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Refugees Rely On Biometrics To Receive Aid, Even As Privacy Concerns Loom (dailydot.com) 43

New submitter Selena Larson writes: The United Nations World Food Programme (WFP) rolled out a pilot program for refugees this week that connects biometric data directly to points of sale and enables people to buy groceries with an iris scan. The computerized system communicates with the United Nations refugee agency, UNHCR, which keeps a database of biometric data collected from refugees around the world. If the individual is confirmed to be a refugee in Jordan, based on their iris scan, a bank the organization works with approves the transaction.
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Refugees Rely On Biometrics To Receive Aid, Even As Privacy Concerns Loom

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  • by elrous0 ( 869638 ) on Saturday February 20, 2016 @03:56PM (#51549477)

    It's not like they're the ones coming to *US* asking for help, or that they're populated with at least some potential terrorists, or anything.

    • by Trepidity ( 597 )

      This doesn't seem aimed at wrongdoing by refugees (terrorism-related or otherwise), but rather at locals trying to get free food, with refugee biometrics/privacy being sort of collateral damage. The UNHCR has a database of refugees in Jordan (for example), and wants to use biometric data to tell them apart from local, non-refugee Jordanians, so that only the refugees can get food aid.

      I can see why they want that for ease of bookkeeping (harder to forge biometrics than refugee papers, etc.), but this is just

      • In the US some states use an EBT card for things like food stamps and cash assistance. I have rarely seen an ID check when those are used... but it would be a lot harder to use the iris of another person.
    • Re: (Score:3, Insightful)

      by klapek ( 4200769 )
      In Europe majority of refugees or "refugees" have lost all their ids but not their iphones. Another funny fact is that many of them claim to be minors, being a bit too tall or overall big for their age [foreignpolicy.com].
      • by Mashiki ( 184564 )

        We just finished dealing with one here in Canada, who was living in the US and are in the process of shipping him back. His parents of course are well-off living in Egypt and have paid not once(from Egypt to the US) but twice(US to Canada) to try and get a claim in. Not only are countries dealing with "I'm a 14yr old boy..." when they're 25. They're also dealing with refugee shoppers.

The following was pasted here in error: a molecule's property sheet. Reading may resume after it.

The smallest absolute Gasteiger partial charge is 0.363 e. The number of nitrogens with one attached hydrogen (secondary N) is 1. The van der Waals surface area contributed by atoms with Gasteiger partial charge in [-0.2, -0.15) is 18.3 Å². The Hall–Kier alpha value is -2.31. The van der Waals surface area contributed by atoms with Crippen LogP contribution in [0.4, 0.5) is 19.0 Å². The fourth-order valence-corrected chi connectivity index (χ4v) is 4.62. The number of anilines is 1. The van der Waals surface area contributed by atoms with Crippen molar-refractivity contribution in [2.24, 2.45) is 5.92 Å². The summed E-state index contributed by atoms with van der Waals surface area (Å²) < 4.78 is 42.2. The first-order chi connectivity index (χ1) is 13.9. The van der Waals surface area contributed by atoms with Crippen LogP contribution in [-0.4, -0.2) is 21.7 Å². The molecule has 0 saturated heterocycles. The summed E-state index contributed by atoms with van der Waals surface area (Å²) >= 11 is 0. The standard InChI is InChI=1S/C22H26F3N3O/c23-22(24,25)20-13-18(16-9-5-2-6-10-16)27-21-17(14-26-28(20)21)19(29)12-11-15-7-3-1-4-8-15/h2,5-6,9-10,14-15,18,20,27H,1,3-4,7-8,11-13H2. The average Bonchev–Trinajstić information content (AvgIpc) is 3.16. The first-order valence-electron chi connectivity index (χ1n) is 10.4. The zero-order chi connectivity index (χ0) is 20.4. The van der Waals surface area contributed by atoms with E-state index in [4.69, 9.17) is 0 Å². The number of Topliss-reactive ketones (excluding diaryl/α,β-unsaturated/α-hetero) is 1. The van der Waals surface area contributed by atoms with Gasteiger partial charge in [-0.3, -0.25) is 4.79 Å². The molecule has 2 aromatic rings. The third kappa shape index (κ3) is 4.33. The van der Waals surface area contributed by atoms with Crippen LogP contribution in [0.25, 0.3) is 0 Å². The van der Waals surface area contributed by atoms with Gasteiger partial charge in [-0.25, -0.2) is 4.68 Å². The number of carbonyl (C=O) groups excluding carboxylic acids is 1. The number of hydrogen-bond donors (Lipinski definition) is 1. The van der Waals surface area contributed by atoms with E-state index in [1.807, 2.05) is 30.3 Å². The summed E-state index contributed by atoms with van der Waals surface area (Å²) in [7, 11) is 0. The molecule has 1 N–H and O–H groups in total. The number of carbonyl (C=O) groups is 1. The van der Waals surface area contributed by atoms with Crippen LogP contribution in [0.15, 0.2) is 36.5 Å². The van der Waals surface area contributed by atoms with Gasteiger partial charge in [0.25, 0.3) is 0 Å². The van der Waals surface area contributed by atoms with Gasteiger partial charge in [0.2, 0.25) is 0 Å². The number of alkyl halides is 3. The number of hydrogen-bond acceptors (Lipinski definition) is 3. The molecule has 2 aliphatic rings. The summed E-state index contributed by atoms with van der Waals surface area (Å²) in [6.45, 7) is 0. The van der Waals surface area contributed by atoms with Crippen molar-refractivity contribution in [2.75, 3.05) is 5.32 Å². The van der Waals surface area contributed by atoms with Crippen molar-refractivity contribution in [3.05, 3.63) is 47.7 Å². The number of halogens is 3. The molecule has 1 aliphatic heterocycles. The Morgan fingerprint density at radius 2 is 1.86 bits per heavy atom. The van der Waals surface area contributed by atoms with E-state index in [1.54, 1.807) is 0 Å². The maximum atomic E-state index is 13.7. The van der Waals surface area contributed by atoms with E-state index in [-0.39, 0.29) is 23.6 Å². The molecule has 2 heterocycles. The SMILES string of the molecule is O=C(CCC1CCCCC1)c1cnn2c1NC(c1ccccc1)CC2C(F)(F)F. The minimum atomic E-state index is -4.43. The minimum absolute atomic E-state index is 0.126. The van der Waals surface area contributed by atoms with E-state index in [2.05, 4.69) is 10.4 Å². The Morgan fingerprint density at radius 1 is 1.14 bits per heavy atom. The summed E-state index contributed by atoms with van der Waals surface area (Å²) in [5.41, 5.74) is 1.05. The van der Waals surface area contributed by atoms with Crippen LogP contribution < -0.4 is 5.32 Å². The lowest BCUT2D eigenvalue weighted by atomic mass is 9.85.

• For as long as I can remember there has been a camp for illegal immigrants (who want to get into the UK) in Calais, and France doesnt give a toss because if they did something then they would have to either accept those immigrants or deport them. While they are undeclared in those camps, they arent Frances problem.

  • by Anonymous Coward

    Get your freshly scooped out eyeballs here! Best prices in the camp!

  • Biometrics: It's all fun and games... until someone loses an eye.

  • Wouldn't it be cheaper to just tattoo a bar code onto everyone's hand or forehead? Maybe use an ink the is only visible under UV or IR?

    That way when the refugees get to go home or end up settling in someplace new they can get the tattoo removed, or not. But it wouldn't be as big a privacy risk as a retina scan or other biometric that can't be changed when it gets compromised.
  • Living in a modern society where we have multiple ways to prove who we are when asked we loose sight of one of the basic problems refugees face: being able to prove who they are and what country they come from.

    For a refugee who is having a hard time proving who they are, privacy concerns are a moot point. An iris scan that can give them food in store like food distribution center is far better than waiting in line and hoping there will be food available when the get to the head of the line.

    This is very sim

    • There are also refugees deathly frightened of their old governments tracking and killing them, and especially for those fleeing genocidal or religious persecution. We saw it before with Rwandan refugees, where the Tutsis were murdered wholesale by Hutus. We saw it Iraq, where the Kurds were slaughtered in the Anfal cmpaign, and refugees _were_ hunted in exile. Even in the US, centralized documentation as found in the records of citizenship applications and birth records was used against the Nisei, citizens

Karl's version of Parkinson's Law: Work expands to exceed the time alloted it.